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Urethral pressure reflectometry before and after tension-free vaginal tape


  • Robert Pickard led the peer-review process as the Associate Editor responsible for the paper.

  • Conflict of interest: none.



Urethral pressure reflectometry (UPR) is a new method for measuring pressure and cross-sectional area in the urethra. Our aim was to investigate if the UPR parameters at rest and during squeeze were unchanged after TVT.


The technique enables measurement along the entire length of the urethra simultaneously and avoids the common artefacts encountered with conventional catheters. Twenty-two stress urinary incontinent women were included. The UPR polyurethane bag was placed in the urethra and connected to a pump and an acoustic transmitter. The bag was inflated, distending it accordingly, and the CA within the bag, and thus the urethra, was measured with acoustic reflectometry. Opening and closing pressure and elastance, and hysteresis were measured. “Relaxing” and “squeezing” measurements were conducted in the supine and standing position before and after TVT.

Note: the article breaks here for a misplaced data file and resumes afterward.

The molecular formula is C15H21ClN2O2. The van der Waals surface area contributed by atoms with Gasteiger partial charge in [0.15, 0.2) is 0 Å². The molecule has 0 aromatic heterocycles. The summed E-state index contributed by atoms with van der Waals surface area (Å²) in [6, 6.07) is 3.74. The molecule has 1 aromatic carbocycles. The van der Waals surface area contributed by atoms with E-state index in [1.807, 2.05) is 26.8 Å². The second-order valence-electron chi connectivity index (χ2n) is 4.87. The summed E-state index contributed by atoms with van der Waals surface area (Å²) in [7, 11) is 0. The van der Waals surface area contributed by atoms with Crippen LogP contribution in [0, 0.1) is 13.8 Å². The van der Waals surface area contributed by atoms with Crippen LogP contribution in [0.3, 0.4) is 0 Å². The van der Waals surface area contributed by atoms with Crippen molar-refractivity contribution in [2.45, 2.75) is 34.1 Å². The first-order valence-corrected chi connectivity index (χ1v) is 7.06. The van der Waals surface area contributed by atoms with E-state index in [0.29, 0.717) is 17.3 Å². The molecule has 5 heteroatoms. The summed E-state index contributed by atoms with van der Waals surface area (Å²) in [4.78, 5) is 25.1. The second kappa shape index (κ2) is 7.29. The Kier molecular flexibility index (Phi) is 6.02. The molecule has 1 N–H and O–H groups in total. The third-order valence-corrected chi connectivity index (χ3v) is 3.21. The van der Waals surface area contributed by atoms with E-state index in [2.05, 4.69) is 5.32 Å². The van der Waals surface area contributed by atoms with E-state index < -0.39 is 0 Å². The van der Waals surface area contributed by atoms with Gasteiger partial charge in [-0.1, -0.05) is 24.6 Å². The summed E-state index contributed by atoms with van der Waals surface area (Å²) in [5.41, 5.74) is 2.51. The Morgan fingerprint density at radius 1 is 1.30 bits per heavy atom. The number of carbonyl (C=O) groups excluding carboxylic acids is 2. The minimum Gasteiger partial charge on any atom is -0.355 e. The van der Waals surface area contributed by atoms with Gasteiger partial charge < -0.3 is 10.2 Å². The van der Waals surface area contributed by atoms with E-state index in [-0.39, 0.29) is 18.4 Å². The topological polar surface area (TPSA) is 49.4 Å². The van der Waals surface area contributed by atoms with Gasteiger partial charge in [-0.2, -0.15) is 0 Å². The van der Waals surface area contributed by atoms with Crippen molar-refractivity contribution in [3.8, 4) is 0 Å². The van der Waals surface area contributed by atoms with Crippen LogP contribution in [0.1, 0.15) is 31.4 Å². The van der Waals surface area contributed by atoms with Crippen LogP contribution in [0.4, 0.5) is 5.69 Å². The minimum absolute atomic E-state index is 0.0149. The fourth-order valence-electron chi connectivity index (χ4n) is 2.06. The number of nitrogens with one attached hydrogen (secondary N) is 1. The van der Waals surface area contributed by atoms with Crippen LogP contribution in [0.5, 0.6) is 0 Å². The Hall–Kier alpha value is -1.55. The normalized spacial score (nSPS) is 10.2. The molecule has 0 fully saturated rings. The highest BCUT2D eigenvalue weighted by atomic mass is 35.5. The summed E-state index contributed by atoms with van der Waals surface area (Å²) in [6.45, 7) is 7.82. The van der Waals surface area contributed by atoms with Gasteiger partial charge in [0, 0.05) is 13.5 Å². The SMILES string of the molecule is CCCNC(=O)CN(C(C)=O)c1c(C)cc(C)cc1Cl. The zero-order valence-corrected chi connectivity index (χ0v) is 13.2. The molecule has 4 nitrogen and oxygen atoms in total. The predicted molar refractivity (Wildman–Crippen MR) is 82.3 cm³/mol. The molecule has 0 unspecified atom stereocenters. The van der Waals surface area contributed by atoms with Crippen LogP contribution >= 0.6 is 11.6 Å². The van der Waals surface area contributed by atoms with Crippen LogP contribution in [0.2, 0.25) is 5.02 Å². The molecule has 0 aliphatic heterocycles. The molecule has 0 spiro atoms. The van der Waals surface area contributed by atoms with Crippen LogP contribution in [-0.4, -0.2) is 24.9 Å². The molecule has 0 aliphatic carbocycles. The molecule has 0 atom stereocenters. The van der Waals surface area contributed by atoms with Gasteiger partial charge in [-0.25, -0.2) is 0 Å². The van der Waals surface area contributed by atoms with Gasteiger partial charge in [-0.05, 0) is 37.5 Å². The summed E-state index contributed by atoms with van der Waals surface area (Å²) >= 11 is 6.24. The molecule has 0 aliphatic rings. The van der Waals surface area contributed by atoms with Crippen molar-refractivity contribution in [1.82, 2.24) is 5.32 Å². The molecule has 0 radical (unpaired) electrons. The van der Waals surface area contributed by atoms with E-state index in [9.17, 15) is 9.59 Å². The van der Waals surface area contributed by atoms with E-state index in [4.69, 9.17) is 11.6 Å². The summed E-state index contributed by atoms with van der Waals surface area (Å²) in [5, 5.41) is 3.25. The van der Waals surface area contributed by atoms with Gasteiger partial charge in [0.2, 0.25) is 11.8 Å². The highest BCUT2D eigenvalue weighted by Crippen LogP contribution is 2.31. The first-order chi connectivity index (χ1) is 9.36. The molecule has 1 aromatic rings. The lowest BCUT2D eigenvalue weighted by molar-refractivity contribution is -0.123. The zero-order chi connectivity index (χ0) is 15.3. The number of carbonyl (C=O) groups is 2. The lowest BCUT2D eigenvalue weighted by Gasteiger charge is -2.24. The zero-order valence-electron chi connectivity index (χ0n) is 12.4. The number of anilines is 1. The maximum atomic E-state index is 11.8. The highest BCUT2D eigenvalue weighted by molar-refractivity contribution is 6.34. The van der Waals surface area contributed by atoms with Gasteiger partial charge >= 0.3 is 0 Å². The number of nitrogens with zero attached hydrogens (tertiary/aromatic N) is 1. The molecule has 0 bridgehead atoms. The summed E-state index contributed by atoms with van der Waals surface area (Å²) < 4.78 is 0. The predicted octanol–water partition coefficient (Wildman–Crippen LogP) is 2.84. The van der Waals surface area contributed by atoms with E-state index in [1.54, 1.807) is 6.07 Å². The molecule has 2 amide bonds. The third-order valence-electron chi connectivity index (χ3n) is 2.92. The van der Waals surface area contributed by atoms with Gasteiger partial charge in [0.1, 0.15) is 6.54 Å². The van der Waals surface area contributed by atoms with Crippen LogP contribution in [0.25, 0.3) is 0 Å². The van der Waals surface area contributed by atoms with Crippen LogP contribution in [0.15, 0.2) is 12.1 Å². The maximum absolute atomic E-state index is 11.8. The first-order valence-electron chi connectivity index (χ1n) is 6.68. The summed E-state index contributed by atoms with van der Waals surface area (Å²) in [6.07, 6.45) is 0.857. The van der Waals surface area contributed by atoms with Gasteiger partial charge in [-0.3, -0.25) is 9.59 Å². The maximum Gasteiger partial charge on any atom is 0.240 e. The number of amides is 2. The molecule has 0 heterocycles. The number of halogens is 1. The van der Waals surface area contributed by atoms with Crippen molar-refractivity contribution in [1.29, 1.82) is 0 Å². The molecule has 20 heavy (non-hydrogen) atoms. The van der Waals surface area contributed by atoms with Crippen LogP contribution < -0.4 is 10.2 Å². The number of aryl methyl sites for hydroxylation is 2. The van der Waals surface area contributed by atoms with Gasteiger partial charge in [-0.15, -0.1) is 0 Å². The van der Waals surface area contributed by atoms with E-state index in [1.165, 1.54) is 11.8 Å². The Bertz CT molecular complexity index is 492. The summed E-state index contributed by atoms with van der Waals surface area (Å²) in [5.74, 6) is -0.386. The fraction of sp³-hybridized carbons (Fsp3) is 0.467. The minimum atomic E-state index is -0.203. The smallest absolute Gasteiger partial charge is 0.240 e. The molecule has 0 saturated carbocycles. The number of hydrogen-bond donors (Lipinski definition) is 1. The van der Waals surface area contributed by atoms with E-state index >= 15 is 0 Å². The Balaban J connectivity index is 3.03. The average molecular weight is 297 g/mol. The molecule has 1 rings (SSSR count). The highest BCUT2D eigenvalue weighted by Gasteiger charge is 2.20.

Subjective and objective cure rates were 82% and 100%, respectively. Maximum urine flow rate decreased from 31 to 18 ml/sec (P = 0.0002). Supine and standing relaxing urethral opening and closing pressures were unchanged. Supine opening elastance increased 18% (P = 0.04), which indicates an increased resistance against the opening of the urethra. Supine squeezing opening pressure decreased 10%.


UPR measurements confirmed that urethral opening pressure at rest is unchanged after TVT. The TVT somewhat improves the closure function by providing increased resistance against the dilation of the urethra, which probably explains the decreased maximum urine flow rate. Neurourol. Urodynam. 31:1231–1235, 2012. © 2012 Wiley Periodicals, Inc.